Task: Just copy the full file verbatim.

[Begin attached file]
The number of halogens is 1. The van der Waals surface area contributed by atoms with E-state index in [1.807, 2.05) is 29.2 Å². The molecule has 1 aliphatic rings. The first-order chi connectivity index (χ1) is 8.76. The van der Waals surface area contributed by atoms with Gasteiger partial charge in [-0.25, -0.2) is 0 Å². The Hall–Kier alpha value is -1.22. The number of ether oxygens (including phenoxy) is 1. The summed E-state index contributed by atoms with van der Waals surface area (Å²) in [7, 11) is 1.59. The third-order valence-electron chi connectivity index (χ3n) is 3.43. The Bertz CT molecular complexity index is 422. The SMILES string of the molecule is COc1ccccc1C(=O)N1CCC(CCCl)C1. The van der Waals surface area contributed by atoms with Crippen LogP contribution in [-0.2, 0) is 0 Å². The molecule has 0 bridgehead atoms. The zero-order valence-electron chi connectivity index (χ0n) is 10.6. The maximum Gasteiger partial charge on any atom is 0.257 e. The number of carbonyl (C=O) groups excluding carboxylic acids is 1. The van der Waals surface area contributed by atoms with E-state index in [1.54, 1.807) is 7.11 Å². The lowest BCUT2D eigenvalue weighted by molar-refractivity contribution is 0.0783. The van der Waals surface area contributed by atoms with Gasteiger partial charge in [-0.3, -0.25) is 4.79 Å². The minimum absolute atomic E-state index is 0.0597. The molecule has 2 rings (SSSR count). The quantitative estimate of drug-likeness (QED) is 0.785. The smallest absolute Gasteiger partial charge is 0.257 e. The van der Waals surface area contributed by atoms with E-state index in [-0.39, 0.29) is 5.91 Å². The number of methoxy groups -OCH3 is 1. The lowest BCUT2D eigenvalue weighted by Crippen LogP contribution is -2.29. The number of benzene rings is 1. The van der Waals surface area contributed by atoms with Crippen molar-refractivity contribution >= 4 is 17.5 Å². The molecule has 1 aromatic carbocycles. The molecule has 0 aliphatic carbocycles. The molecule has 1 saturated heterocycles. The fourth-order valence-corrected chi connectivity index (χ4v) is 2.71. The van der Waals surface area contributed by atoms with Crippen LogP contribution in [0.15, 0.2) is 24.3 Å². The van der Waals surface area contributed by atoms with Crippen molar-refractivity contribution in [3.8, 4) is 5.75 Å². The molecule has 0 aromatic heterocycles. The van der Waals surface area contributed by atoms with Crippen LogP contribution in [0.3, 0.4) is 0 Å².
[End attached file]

The number of halogens is 1. The van der Waals surface area contributed by atoms with E-state index in [1.807, 2.05) is 29.2 Å². The molecule has 1 aliphatic rings. The first-order chi connectivity index (χ1) is 8.76. The van der Waals surface area contributed by atoms with Gasteiger partial charge in [-0.25, -0.2) is 0 Å². The Hall–Kier alpha value is -1.22. The number of ether oxygens (including phenoxy) is 1. The summed E-state index contributed by atoms with van der Waals surface area (Å²) in [7, 11) is 1.59. The third-order valence-electron chi connectivity index (χ3n) is 3.43. The Bertz CT molecular complexity index is 422. The SMILES string of the molecule is COc1ccccc1C(=O)N1CCC(CCCl)C1. The van der Waals surface area contributed by atoms with Crippen LogP contribution in [-0.2, 0) is 0 Å². The molecule has 0 bridgehead atoms. The zero-order valence-electron chi connectivity index (χ0n) is 10.6. The maximum Gasteiger partial charge on any atom is 0.257 e. The number of carbonyl (C=O) groups excluding carboxylic acids is 1. The van der Waals surface area contributed by atoms with E-state index in [1.54, 1.807) is 7.11 Å². The lowest BCUT2D eigenvalue weighted by molar-refractivity contribution is 0.0783. The van der Waals surface area contributed by atoms with Gasteiger partial charge in [-0.3, -0.25) is 4.79 Å². The minimum absolute atomic E-state index is 0.0597. The molecule has 2 rings (SSSR count). The quantitative estimate of drug-likeness (QED) is 0.785. The smallest absolute Gasteiger partial charge is 0.257 e. The van der Waals surface area contributed by atoms with E-state index in [-0.39, 0.29) is 5.91 Å². The number of methoxy groups -OCH3 is 1. The lowest BCUT2D eigenvalue weighted by Crippen LogP contribution is -2.29. The number of benzene rings is 1. The van der Waals surface area contributed by atoms with Crippen molar-refractivity contribution >= 4 is 17.5 Å². The molecule has 1 aromatic carbocycles. The molecule has 0 aliphatic carbocycles. The molecule has 1 saturated heterocycles. The fourth-order valence-corrected chi connectivity index (χ4v) is 2.71. The van der Waals surface area contributed by atoms with Crippen LogP contribution in [0.15, 0.2) is 24.3 Å². The van der Waals surface area contributed by atoms with Crippen molar-refractivity contribution in [3.8, 4) is 5.75 Å². The molecule has 0 aromatic heterocycles. The van der Waals surface area contributed by atoms with Crippen LogP contribution in [0.3, 0.4) is 0 Å².